The first school board election won’t be until February 2023.

Make no mistake. This is not simply a compromise, where the people get what they want, just a little delayed. This is a setup. When the first elected board comes online in 2023, they will be inheriting a district that is a shell of its former self, still overwhelmed by difficulties handling basic operating expenses, still beset with a crumbling infrastructure, still buckling under the strain of excessive numbers of charter schools. And they will be inheriting a district with tens of thousands fewer students than CPS has today. In short, this is what the people of Chicago are being told:

Fine. We’re sick of your complaining. You can have your damn elected school board. We’ll just take everything we can first, and there’s nothing you can do about it.

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Chicago holds municipal elections every four years. The Mayor, City Clerk, City Treasurer, and all 50 aldermen will be up for reelection in 2019, and then again in 2023. The elected school board, per the language of HB1774, would consist of 20 members elected from districts, and a board president elected at-large across the entire city. The elections would coincide with the current municipal election schedule. And there is absolutely no mechanical reason why the first board election couldn’t occur in 2019. (Just don’t be surprised if some officials start claiming otherwise. There are people on the government payrolls whose jobs titles may as well be We Who Claim Otherwise.)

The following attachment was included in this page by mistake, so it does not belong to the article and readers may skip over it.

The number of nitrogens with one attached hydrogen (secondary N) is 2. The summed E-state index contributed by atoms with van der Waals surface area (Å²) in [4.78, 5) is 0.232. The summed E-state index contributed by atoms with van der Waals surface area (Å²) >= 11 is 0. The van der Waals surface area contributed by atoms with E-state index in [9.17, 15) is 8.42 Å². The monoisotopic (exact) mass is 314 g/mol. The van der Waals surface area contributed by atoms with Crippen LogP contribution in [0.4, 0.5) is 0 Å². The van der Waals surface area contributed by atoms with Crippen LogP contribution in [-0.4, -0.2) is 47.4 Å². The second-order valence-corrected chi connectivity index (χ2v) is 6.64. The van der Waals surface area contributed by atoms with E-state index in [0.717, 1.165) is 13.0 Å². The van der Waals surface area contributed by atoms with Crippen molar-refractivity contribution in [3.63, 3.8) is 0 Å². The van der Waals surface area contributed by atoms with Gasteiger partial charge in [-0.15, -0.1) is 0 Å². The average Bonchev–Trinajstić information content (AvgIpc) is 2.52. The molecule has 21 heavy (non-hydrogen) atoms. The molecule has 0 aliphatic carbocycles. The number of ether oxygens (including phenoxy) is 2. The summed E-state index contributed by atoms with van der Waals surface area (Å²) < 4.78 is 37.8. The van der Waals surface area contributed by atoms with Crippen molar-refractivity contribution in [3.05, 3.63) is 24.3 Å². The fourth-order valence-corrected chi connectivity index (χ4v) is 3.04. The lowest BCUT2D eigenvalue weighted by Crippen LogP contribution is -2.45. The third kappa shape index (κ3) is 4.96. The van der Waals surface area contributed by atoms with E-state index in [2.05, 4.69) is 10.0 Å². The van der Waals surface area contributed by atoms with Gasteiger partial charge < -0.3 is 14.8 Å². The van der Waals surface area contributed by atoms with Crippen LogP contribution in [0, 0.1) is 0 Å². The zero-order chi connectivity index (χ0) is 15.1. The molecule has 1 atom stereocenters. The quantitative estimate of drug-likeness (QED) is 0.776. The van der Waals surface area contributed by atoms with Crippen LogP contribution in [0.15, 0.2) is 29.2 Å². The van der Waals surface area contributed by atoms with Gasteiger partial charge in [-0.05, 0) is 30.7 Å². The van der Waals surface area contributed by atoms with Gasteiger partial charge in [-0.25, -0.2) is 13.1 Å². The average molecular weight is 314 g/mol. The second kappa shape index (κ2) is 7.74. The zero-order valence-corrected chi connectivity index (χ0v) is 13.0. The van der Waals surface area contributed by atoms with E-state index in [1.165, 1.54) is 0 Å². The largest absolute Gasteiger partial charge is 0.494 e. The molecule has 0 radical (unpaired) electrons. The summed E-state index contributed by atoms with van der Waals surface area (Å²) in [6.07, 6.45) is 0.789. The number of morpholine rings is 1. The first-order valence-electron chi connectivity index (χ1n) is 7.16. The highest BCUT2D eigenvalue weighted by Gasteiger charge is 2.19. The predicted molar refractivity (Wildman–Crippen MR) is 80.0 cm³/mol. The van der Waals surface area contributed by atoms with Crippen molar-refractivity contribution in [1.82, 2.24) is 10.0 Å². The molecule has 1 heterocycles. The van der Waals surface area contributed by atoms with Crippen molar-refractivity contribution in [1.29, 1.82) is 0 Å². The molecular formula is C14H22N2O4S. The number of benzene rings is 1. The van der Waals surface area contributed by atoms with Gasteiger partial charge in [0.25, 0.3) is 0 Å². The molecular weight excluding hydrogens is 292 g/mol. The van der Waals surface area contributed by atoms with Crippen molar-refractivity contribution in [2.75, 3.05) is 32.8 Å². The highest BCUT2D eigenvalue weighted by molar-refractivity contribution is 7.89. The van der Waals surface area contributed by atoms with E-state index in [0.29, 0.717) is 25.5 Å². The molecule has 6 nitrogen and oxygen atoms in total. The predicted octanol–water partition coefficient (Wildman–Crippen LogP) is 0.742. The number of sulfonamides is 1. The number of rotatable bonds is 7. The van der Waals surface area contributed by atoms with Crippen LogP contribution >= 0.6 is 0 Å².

The actual amendment was introduced by the bill’s chief sponsor, Rob Martwick, who happens to be my State Representative. It’s very clear from the reports out of Springfield that Martwick was told that if he wanted the bill to get a vote in the Senate, he’d have to accede to changing the date. Martwick has been the most ardent champion of the elected board down in Springfield. Don’t blame him for the amendment.